The big day is less than 40 hours away and sad-sackery has reached fever pitch. Time to put down the Chubby Hubby, people!
It happens every year. January rolls into February, and almost overnight millions of American singles – both men and women – become walking Cathy cartoons. Those afflicted are easy to spot, violently wincing through the greeting card aisle of their nearby pharmacy; crying at work when you ask a question like “any special plans?” or “so what’s new?” As February nears its mid-point, symptoms worsen. They avoid most public settings. Like bulls, the color red drives them to near madness. The fast-approaching low point is usually dictated by gender, women hitting the ice cream freezer and settling in for a Gilmore Girls marathon; men grabbing a sixer of Coors and the just-released Swimsuit Issue. Either way, both camps “want to effing die.”
The cause of this epidemic? Valentine’s Day. Or “that holiday Hallmark invented.” Or “that conformist celebration of commodified puppy love.” Or “why do you have a boyfriend and I don’t?” Your loudly depressed friend could go on for days.
Most people are able to see February 14th for the harmless holiday it is, a day for a) sharing love with significant others in the form of cards (thanks, Mom! Thanks, Grandma!), roses, or sex and b) devouring chocolate in a guilt-free setting. The BEST holiday, right? For some, however, V-Day is anything but a sexy, chocolatey dream. To them it’s an attack on their relationship record; a corporate-sponsored reminder of their romantic failures or stagnancy. It is the WORST holiday imaginable.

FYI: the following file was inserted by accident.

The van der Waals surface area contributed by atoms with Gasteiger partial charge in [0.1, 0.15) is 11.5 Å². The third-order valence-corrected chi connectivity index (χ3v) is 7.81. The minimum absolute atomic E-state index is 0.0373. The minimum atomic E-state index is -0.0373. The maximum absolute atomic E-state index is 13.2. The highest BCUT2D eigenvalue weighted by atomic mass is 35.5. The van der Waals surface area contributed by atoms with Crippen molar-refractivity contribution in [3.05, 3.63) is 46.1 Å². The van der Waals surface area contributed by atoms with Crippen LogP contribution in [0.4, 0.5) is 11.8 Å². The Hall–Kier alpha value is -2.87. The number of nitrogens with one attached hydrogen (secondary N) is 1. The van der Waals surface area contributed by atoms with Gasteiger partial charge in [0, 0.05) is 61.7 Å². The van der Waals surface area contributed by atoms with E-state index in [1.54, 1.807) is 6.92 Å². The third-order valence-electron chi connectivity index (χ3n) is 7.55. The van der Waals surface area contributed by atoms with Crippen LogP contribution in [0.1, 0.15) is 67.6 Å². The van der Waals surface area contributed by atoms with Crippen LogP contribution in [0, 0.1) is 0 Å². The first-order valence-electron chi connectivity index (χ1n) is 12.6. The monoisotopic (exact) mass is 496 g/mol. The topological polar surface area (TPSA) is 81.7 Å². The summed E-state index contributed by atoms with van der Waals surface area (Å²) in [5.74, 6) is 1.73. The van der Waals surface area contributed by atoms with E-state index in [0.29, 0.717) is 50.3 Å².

I’d be lying if I said I’ve never wallowed in self-pity or dreamed of a world in which romantic relationships were built on a foundation of Star Wars references and not “honesty,” but I’ve matured at least enough to know that how you react to events is as important as (if not more important than) the events themselves. Your girlfriend dumped you? You’ve never had a girlfriend? Boo-hoo. Do something about it.
Saturday’s celebration of love and romance shouldn’t get you down, it should inspire you – like a red, white and pink New Year’s Eve – to change certain things in your life. (Probably your hair and deodorant.) The greeting card cartel and your super-in-love best friend aren’t out to get you anymore than the Easter Bunny. Which is to say they’re not out to get you. We can all move on!
And since Lifting Fog is all about positive action, we’ve already got your next step figured out. You want a relationship? They’re all waiting for you here, here or (wow, really?) here! Don’t say we never did anything for you.